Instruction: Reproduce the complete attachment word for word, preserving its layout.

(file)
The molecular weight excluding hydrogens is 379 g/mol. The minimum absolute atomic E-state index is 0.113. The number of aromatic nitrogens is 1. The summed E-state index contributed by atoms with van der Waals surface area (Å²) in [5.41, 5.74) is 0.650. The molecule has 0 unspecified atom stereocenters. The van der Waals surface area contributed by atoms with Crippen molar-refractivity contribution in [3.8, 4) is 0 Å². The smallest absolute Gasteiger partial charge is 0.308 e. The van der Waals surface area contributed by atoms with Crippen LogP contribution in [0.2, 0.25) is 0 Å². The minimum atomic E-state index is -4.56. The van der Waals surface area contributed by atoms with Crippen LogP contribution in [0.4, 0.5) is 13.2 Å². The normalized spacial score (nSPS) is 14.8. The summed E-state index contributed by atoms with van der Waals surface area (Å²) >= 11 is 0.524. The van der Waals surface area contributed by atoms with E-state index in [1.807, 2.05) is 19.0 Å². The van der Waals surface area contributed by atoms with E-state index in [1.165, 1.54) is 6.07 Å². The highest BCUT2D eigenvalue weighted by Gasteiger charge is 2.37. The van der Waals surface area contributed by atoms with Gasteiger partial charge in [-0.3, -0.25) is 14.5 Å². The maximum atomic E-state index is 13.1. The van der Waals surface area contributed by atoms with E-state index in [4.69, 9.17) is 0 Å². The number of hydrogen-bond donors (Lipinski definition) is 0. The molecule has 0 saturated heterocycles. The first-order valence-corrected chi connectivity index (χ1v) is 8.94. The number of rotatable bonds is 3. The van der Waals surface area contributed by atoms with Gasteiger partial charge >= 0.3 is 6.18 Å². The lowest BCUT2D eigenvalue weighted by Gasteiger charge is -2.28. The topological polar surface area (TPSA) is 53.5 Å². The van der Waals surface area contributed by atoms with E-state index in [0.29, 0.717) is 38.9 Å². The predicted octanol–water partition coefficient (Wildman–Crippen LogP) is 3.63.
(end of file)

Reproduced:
The molecular weight excluding hydrogens is 379 g/mol. The minimum absolute atomic E-state index is 0.113. The number of aromatic nitrogens is 1. The summed E-state index contributed by atoms with van der Waals surface area (Å²) in [5.41, 5.74) is 0.650. The molecule has 0 unspecified atom stereocenters. The van der Waals surface area contributed by atoms with Crippen molar-refractivity contribution in [3.8, 4) is 0 Å². The smallest absolute Gasteiger partial charge is 0.308 e. The van der Waals surface area contributed by atoms with Crippen LogP contribution in [0.2, 0.25) is 0 Å². The minimum atomic E-state index is -4.56. The van der Waals surface area contributed by atoms with Crippen LogP contribution in [0.4, 0.5) is 13.2 Å². The normalized spacial score (nSPS) is 14.8. The summed E-state index contributed by atoms with van der Waals surface area (Å²) >= 11 is 0.524. The van der Waals surface area contributed by atoms with E-state index in [1.807, 2.05) is 19.0 Å². The van der Waals surface area contributed by atoms with E-state index in [1.165, 1.54) is 6.07 Å². The highest BCUT2D eigenvalue weighted by Gasteiger charge is 2.37. The van der Waals surface area contributed by atoms with Gasteiger partial charge in [-0.3, -0.25) is 14.5 Å². The maximum atomic E-state index is 13.1. The van der Waals surface area contributed by atoms with E-state index in [4.69, 9.17) is 0 Å². The number of hydrogen-bond donors (Lipinski definition) is 0. The molecule has 0 saturated heterocycles. The first-order valence-corrected chi connectivity index (χ1v) is 8.94. The number of rotatable bonds is 3. The van der Waals surface area contributed by atoms with Gasteiger partial charge >= 0.3 is 6.18 Å². The lowest BCUT2D eigenvalue weighted by Gasteiger charge is -2.28. The topological polar surface area (TPSA) is 53.5 Å². The van der Waals surface area contributed by atoms with E-state index in [0.29, 0.717) is 38.9 Å². The predicted octanol–water partition coefficient (Wildman–Crippen LogP) is 3.63.